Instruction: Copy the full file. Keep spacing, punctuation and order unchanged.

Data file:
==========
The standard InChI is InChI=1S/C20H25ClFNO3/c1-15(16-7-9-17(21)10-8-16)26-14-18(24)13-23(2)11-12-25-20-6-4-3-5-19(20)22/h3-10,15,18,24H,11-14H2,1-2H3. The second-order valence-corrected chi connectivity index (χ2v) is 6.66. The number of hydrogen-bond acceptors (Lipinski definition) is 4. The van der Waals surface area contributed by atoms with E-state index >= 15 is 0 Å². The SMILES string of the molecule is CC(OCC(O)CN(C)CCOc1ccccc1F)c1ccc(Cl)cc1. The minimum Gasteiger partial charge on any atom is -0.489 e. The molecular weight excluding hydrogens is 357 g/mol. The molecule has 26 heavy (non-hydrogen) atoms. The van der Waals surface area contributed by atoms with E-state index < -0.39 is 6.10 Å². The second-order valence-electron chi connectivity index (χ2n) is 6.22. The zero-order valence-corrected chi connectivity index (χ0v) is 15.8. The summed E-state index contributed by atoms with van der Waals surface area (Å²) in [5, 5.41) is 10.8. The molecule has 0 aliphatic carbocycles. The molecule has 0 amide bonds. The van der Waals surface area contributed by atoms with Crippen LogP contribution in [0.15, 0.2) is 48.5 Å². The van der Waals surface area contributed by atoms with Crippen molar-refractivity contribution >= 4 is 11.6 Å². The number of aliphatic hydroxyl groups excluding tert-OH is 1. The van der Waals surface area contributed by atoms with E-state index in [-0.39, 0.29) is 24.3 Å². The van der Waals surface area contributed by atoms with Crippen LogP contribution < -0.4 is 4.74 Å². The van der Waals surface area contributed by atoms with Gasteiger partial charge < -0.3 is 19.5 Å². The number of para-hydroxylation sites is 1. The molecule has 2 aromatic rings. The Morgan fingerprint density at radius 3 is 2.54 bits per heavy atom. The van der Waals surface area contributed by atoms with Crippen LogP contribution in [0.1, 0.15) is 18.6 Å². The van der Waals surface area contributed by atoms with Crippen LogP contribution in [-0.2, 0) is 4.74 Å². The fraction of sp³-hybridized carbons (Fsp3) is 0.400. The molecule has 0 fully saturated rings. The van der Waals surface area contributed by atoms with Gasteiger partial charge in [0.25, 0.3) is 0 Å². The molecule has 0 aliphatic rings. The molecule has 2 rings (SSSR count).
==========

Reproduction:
The standard InChI is InChI=1S/C20H25ClFNO3/c1-15(16-7-9-17(21)10-8-16)26-14-18(24)13-23(2)11-12-25-20-6-4-3-5-19(20)22/h3-10,15,18,24H,11-14H2,1-2H3. The second-order valence-corrected chi connectivity index (χ2v) is 6.66. The number of hydrogen-bond acceptors (Lipinski definition) is 4. The van der Waals surface area contributed by atoms with E-state index >= 15 is 0 Å². The SMILES string of the molecule is CC(OCC(O)CN(C)CCOc1ccccc1F)c1ccc(Cl)cc1. The minimum Gasteiger partial charge on any atom is -0.489 e. The molecular weight excluding hydrogens is 357 g/mol. The molecule has 26 heavy (non-hydrogen) atoms. The van der Waals surface area contributed by atoms with E-state index < -0.39 is 6.10 Å². The second-order valence-electron chi connectivity index (χ2n) is 6.22. The zero-order valence-corrected chi connectivity index (χ0v) is 15.8. The summed E-state index contributed by atoms with van der Waals surface area (Å²) in [5, 5.41) is 10.8. The molecule has 0 aliphatic carbocycles. The molecule has 0 amide bonds. The van der Waals surface area contributed by atoms with Crippen LogP contribution in [0.15, 0.2) is 48.5 Å². The van der Waals surface area contributed by atoms with Crippen molar-refractivity contribution >= 4 is 11.6 Å². The number of aliphatic hydroxyl groups excluding tert-OH is 1. The van der Waals surface area contributed by atoms with E-state index in [-0.39, 0.29) is 24.3 Å². The van der Waals surface area contributed by atoms with Crippen LogP contribution < -0.4 is 4.74 Å². The van der Waals surface area contributed by atoms with Gasteiger partial charge < -0.3 is 19.5 Å². The number of para-hydroxylation sites is 1. The molecule has 2 aromatic rings. The Morgan fingerprint density at radius 3 is 2.54 bits per heavy atom. The van der Waals surface area contributed by atoms with Crippen LogP contribution in [0.1, 0.15) is 18.6 Å². The van der Waals surface area contributed by atoms with Crippen LogP contribution in [-0.2, 0) is 4.74 Å². The fraction of sp³-hybridized carbons (Fsp3) is 0.400. The molecule has 0 fully saturated rings. The van der Waals surface area contributed by atoms with Gasteiger partial charge in [0.25, 0.3) is 0 Å². The molecule has 0 aliphatic rings. The molecule has 2 rings (SSSR count).